Comparison between SCTP and UDP:

Message Orientation:

In SCTP, message boundaries are preserved. If an application sends a 100-byte message, the peer application will receive all 100 bytes in a single read: no more, no less. UDP provides a message-oriented service, but without SCTP’s reliability.

Un-Ordered Service:

In addition to ordered message service (and parallel ordered service discussed above), SCTP offers the reliable delivery of messages with no order constraints. UDP provides unordered service, but again without SCTP’s reliability. Unordered reliable delivery will be useful for many applications, in particular disk over LAN services (iSCSI, RDMA, etc.) where the application already provides ordering.

Stronger checksum:

SCTP uses a 32-bit end-to-end checksum proven to be mathematically stronger than the 16-bit ones-complement sum used by UDP. SCTP’s better checksum provides stronger verification that a message passes end-to-end without bit errors going undetected.

These were some of the differences between SCTP and UDP. A tabulated contrast between the two protocols is given below:

Services/Features

SCTP

UDP

Connection-oriented

yes

no

Full duplex

yes

yes

Reliable data transfer

yes

no

Partial-reliable data transfer

optional

no

Ordered data delivery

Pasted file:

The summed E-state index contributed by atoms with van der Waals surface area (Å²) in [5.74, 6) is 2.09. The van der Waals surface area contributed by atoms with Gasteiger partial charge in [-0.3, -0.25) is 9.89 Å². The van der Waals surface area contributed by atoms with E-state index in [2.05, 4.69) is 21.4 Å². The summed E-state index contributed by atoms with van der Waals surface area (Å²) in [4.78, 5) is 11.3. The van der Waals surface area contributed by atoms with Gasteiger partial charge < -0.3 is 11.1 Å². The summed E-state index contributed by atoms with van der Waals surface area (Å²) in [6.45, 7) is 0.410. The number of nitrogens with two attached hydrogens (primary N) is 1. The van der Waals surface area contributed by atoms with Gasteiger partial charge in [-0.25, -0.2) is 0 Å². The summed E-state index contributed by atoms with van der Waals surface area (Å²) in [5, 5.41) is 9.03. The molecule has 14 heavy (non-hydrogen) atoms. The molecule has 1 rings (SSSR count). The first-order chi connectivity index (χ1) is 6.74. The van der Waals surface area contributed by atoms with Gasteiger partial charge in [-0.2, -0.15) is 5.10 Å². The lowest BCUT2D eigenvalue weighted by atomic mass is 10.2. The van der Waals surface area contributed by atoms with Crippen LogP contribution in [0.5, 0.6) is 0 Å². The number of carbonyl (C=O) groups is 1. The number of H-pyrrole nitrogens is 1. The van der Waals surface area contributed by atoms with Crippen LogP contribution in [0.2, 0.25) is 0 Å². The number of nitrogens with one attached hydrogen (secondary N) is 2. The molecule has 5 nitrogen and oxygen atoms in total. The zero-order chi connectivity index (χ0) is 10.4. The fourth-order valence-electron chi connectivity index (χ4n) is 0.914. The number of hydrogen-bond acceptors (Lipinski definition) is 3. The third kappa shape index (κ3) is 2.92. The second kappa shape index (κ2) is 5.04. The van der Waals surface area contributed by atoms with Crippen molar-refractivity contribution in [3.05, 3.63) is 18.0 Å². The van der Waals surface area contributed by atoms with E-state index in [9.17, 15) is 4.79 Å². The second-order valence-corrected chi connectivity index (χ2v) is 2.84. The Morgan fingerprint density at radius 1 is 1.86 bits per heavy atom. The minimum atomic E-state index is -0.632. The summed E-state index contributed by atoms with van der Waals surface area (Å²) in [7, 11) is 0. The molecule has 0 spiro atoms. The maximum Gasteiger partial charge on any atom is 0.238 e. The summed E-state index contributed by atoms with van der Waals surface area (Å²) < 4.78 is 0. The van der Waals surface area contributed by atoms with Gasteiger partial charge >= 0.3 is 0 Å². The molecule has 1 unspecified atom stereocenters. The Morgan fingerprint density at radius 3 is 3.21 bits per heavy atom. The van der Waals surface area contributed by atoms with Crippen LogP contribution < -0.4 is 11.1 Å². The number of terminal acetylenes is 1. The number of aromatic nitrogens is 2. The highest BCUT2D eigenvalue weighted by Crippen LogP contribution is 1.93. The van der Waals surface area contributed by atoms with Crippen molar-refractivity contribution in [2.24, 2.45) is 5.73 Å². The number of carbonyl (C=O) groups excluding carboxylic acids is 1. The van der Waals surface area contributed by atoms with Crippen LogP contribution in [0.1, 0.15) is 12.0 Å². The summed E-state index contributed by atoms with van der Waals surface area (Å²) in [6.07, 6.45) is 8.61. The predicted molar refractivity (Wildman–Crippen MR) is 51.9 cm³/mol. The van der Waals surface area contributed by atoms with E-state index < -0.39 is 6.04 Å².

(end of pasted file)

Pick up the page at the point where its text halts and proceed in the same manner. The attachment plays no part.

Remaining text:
yes

no

Unordered data delivery

yes

yes

Flow control

yes

no

Congestion control

yes

no

ECN capable

yes

no

Selective ACKs

yes

no

Preservation of message boundaries

yes

yes

Path MTU discovery

yes

no

Application PDU fragmentation

yes

no

Application PDU bundling

yes

no

Multistreaming

yes

no

Multihoming

yes

no

Protection against SYN flooding attacks

yes

n/a

Allows half-closed connections

no

n/a

Reachability check

yes

no

Psuedo-header for checksum

no (uses vtags)

yes

Time wait state

for vtags

n/a

SCTP vs. UDP

Latency:

From the graphs of latency we conclude that latency is slightly higher in UDP. In real practice, latency in UDP is much higher than in SCTP. Practically, the latency in UDP is about 15% more than SCTP.

Throughput:

From the graphs of throughput we see that UDP shows a constant but less throughput while SCTP shows continuous fluctuations in its graph. But overall SCTP has a higher throughput than UDP. In real practice, throughput in SCTP is about 15% more than in UDP.

Capacity:

By observing the graphs of throughput, we conclude the SCTP can support more capacity than UDP. UDP will loose its performance at higher data rates.

Conclusion:

From the above statistics, we conclude that SCTP is better than UDP in terms of latency, throughput and capacity. Therefore there is no doubt in the fact that that SCTP is going to be the future of VOIP and many other network technologies. But since this technology is under the process of evolution so it may take some time for it to replace the older technologies like UDP and TCP etc.

Refrences:

http://yonghoon.livejournal.com/4799.html

http://www.isoc.org/briefings/017/index.shtml

http://www.google.com/dictionary?source=dict-chrome-ex&sl=en&tl=en&q=sctp

http://www.google.com/dictionary?langpair=en|en&q=udp&hl=en&aq=f

http://mailman.isi.edu/pipermail/ns-users/2006-August/056723.html

http://books.google.com.pk/books?id=bF3L7g1u_mQC&pg=PA189&lpg=PA189&dq=udp+vs+sctp+latency+throughput&source=bl&ots=zdb5JeCsMf&sig=PPt8c4nvtcrIJcXr5eKBIe_GbkQ&hl=en&ei=XhIgTYCeLs-z8QO8_KS8BQ&sa=X&oi=book_result&ct=result&resnum=2&ved=0CB4Q6AEwAQ#v=onepage&q&f=true